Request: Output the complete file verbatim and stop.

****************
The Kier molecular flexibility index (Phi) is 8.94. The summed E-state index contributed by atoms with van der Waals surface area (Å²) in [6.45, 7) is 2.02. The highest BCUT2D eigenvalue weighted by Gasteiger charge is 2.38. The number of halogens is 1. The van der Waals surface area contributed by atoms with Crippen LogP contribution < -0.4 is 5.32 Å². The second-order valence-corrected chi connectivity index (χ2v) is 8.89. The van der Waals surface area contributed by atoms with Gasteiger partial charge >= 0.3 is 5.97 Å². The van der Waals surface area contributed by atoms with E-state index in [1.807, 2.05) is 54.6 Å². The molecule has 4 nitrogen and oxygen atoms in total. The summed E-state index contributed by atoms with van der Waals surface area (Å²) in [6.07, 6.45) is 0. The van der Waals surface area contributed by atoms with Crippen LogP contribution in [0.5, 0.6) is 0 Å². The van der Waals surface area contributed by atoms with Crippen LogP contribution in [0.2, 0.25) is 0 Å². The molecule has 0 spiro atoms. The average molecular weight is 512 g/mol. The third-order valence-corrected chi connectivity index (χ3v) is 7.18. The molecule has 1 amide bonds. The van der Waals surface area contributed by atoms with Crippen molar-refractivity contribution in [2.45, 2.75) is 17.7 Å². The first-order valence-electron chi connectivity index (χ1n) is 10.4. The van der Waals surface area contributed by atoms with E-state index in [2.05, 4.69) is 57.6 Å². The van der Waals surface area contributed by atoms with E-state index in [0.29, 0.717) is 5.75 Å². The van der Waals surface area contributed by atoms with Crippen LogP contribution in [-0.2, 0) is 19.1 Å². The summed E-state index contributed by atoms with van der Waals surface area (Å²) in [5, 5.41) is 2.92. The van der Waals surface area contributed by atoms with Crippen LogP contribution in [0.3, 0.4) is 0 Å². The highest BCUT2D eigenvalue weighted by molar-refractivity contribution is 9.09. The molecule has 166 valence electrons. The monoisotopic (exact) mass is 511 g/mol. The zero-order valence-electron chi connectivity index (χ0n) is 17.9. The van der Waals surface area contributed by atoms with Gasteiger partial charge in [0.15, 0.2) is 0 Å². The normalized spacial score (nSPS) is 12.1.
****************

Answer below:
The Kier molecular flexibility index (Phi) is 8.94. The summed E-state index contributed by atoms with van der Waals surface area (Å²) in [6.45, 7) is 2.02. The highest BCUT2D eigenvalue weighted by Gasteiger charge is 2.38. The number of halogens is 1. The van der Waals surface area contributed by atoms with Crippen LogP contribution < -0.4 is 5.32 Å². The second-order valence-corrected chi connectivity index (χ2v) is 8.89. The van der Waals surface area contributed by atoms with Gasteiger partial charge >= 0.3 is 5.97 Å². The van der Waals surface area contributed by atoms with E-state index in [1.807, 2.05) is 54.6 Å². The molecule has 4 nitrogen and oxygen atoms in total. The summed E-state index contributed by atoms with van der Waals surface area (Å²) in [6.07, 6.45) is 0. The van der Waals surface area contributed by atoms with Crippen LogP contribution in [0.5, 0.6) is 0 Å². The van der Waals surface area contributed by atoms with Crippen LogP contribution in [0.2, 0.25) is 0 Å². The molecule has 0 spiro atoms. The average molecular weight is 512 g/mol. The third-order valence-corrected chi connectivity index (χ3v) is 7.18. The molecule has 1 amide bonds. The van der Waals surface area contributed by atoms with Crippen molar-refractivity contribution in [2.45, 2.75) is 17.7 Å². The first-order valence-electron chi connectivity index (χ1n) is 10.4. The van der Waals surface area contributed by atoms with E-state index in [2.05, 4.69) is 57.6 Å². The van der Waals surface area contributed by atoms with E-state index in [0.29, 0.717) is 5.75 Å². The van der Waals surface area contributed by atoms with Crippen LogP contribution in [-0.2, 0) is 19.1 Å². The summed E-state index contributed by atoms with van der Waals surface area (Å²) in [5, 5.41) is 2.92. The van der Waals surface area contributed by atoms with Crippen LogP contribution in [0.3, 0.4) is 0 Å². The highest BCUT2D eigenvalue weighted by molar-refractivity contribution is 9.09. The molecule has 166 valence electrons. The monoisotopic (exact) mass is 511 g/mol. The zero-order valence-electron chi connectivity index (χ0n) is 17.9. The van der Waals surface area contributed by atoms with Gasteiger partial charge in [0.15, 0.2) is 0 Å². The normalized spacial score (nSPS) is 12.1.